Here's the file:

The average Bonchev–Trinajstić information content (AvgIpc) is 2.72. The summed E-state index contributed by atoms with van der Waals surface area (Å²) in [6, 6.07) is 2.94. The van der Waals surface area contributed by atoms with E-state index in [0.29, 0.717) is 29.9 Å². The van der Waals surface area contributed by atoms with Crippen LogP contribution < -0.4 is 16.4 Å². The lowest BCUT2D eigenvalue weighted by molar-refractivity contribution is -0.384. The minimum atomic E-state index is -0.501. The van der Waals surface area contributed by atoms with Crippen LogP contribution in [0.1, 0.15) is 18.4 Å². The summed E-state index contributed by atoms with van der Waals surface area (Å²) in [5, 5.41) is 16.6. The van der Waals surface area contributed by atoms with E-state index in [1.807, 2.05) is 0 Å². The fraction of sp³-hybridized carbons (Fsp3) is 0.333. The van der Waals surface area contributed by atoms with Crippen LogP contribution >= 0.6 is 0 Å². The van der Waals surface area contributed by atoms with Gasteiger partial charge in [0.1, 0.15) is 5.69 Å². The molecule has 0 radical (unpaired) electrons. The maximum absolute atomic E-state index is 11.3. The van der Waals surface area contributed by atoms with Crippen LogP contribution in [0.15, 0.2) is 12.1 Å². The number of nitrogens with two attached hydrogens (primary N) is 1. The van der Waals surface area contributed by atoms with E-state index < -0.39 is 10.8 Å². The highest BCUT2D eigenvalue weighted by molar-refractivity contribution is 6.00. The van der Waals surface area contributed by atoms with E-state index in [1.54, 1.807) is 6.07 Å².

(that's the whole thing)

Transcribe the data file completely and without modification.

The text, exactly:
The average Bonchev–Trinajstić information content (AvgIpc) is 2.72. The summed E-state index contributed by atoms with van der Waals surface area (Å²) in [6, 6.07) is 2.94. The van der Waals surface area contributed by atoms with E-state index in [0.29, 0.717) is 29.9 Å². The van der Waals surface area contributed by atoms with Crippen LogP contribution < -0.4 is 16.4 Å². The lowest BCUT2D eigenvalue weighted by molar-refractivity contribution is -0.384. The minimum atomic E-state index is -0.501. The van der Waals surface area contributed by atoms with Crippen LogP contribution in [0.1, 0.15) is 18.4 Å². The summed E-state index contributed by atoms with van der Waals surface area (Å²) in [5, 5.41) is 16.6. The van der Waals surface area contributed by atoms with E-state index in [1.807, 2.05) is 0 Å². The fraction of sp³-hybridized carbons (Fsp3) is 0.333. The van der Waals surface area contributed by atoms with Crippen LogP contribution >= 0.6 is 0 Å². The van der Waals surface area contributed by atoms with Gasteiger partial charge in [0.1, 0.15) is 5.69 Å². The molecule has 0 radical (unpaired) electrons. The maximum absolute atomic E-state index is 11.3. The van der Waals surface area contributed by atoms with Crippen LogP contribution in [0.15, 0.2) is 12.1 Å². The number of nitrogens with two attached hydrogens (primary N) is 1. The van der Waals surface area contributed by atoms with E-state index < -0.39 is 10.8 Å². The highest BCUT2D eigenvalue weighted by molar-refractivity contribution is 6.00. The van der Waals surface area contributed by atoms with E-state index in [1.54, 1.807) is 6.07 Å².